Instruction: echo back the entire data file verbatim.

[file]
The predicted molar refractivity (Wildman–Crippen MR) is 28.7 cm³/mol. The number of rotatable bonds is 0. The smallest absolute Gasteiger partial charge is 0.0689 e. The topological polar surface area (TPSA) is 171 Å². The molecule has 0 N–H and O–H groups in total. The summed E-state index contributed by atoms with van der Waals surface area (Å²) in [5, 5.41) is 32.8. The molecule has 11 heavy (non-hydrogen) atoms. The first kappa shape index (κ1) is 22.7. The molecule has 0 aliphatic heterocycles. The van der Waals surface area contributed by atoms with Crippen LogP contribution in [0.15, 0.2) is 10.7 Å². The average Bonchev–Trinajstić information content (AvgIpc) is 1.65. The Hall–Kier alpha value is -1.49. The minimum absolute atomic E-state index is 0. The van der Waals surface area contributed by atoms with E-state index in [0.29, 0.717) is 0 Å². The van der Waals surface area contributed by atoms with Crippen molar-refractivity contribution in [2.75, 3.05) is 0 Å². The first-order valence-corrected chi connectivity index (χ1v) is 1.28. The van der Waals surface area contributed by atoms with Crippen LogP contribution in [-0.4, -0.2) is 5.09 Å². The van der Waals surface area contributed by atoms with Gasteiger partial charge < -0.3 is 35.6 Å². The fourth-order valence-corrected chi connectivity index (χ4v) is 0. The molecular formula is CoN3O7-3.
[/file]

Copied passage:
The predicted molar refractivity (Wildman–Crippen MR) is 28.7 cm³/mol. The number of rotatable bonds is 0. The smallest absolute Gasteiger partial charge is 0.0689 e. The topological polar surface area (TPSA) is 171 Å². The molecule has 0 N–H and O–H groups in total. The summed E-state index contributed by atoms with van der Waals surface area (Å²) in [5, 5.41) is 32.8. The molecule has 11 heavy (non-hydrogen) atoms. The first kappa shape index (κ1) is 22.7. The molecule has 0 aliphatic heterocycles. The van der Waals surface area contributed by atoms with Crippen LogP contribution in [0.15, 0.2) is 10.7 Å². The average Bonchev–Trinajstić information content (AvgIpc) is 1.65. The Hall–Kier alpha value is -1.49. The minimum absolute atomic E-state index is 0. The van der Waals surface area contributed by atoms with E-state index in [0.29, 0.717) is 0 Å². The van der Waals surface area contributed by atoms with Crippen molar-refractivity contribution in [2.75, 3.05) is 0 Å². The first-order valence-corrected chi connectivity index (χ1v) is 1.28. The van der Waals surface area contributed by atoms with Crippen LogP contribution in [-0.4, -0.2) is 5.09 Å². The van der Waals surface area contributed by atoms with Gasteiger partial charge < -0.3 is 35.6 Å². The fourth-order valence-corrected chi connectivity index (χ4v) is 0. The molecular formula is CoN3O7-3.